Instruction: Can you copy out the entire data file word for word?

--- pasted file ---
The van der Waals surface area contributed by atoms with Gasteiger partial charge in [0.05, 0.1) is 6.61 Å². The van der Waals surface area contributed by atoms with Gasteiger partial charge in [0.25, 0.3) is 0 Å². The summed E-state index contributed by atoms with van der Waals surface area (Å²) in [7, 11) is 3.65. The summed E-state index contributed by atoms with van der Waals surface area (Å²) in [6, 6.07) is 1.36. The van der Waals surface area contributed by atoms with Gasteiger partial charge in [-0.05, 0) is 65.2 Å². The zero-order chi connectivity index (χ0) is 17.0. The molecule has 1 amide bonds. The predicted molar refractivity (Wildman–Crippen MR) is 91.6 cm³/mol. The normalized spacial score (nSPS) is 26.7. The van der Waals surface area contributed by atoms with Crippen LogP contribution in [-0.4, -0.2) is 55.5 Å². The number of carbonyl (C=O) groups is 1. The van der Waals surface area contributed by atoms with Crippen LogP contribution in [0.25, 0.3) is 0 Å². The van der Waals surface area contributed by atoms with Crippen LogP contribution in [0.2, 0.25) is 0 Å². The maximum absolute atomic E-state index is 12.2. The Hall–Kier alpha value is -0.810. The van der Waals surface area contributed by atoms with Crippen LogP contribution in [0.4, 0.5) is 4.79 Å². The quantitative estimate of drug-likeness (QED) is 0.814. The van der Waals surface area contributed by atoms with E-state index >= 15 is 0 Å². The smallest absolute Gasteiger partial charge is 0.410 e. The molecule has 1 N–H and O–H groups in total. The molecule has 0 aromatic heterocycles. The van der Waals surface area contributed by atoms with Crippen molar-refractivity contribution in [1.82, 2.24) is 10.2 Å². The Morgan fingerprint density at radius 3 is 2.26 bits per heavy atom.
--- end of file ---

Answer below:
The van der Waals surface area contributed by atoms with Gasteiger partial charge in [0.05, 0.1) is 6.61 Å². The van der Waals surface area contributed by atoms with Gasteiger partial charge in [0.25, 0.3) is 0 Å². The summed E-state index contributed by atoms with van der Waals surface area (Å²) in [7, 11) is 3.65. The summed E-state index contributed by atoms with van der Waals surface area (Å²) in [6, 6.07) is 1.36. The van der Waals surface area contributed by atoms with Gasteiger partial charge in [-0.05, 0) is 65.2 Å². The zero-order chi connectivity index (χ0) is 17.0. The molecule has 1 amide bonds. The predicted molar refractivity (Wildman–Crippen MR) is 91.6 cm³/mol. The normalized spacial score (nSPS) is 26.7. The van der Waals surface area contributed by atoms with Crippen LogP contribution in [-0.4, -0.2) is 55.5 Å². The number of carbonyl (C=O) groups is 1. The van der Waals surface area contributed by atoms with Crippen LogP contribution in [0.25, 0.3) is 0 Å². The van der Waals surface area contributed by atoms with Crippen LogP contribution in [0.2, 0.25) is 0 Å². The maximum absolute atomic E-state index is 12.2. The Hall–Kier alpha value is -0.810. The van der Waals surface area contributed by atoms with Crippen LogP contribution in [0.4, 0.5) is 4.79 Å². The quantitative estimate of drug-likeness (QED) is 0.814. The van der Waals surface area contributed by atoms with E-state index >= 15 is 0 Å². The smallest absolute Gasteiger partial charge is 0.410 e. The molecule has 1 N–H and O–H groups in total. The molecule has 0 aromatic heterocycles. The van der Waals surface area contributed by atoms with Crippen molar-refractivity contribution in [1.82, 2.24) is 10.2 Å². The Morgan fingerprint density at radius 3 is 2.26 bits per heavy atom.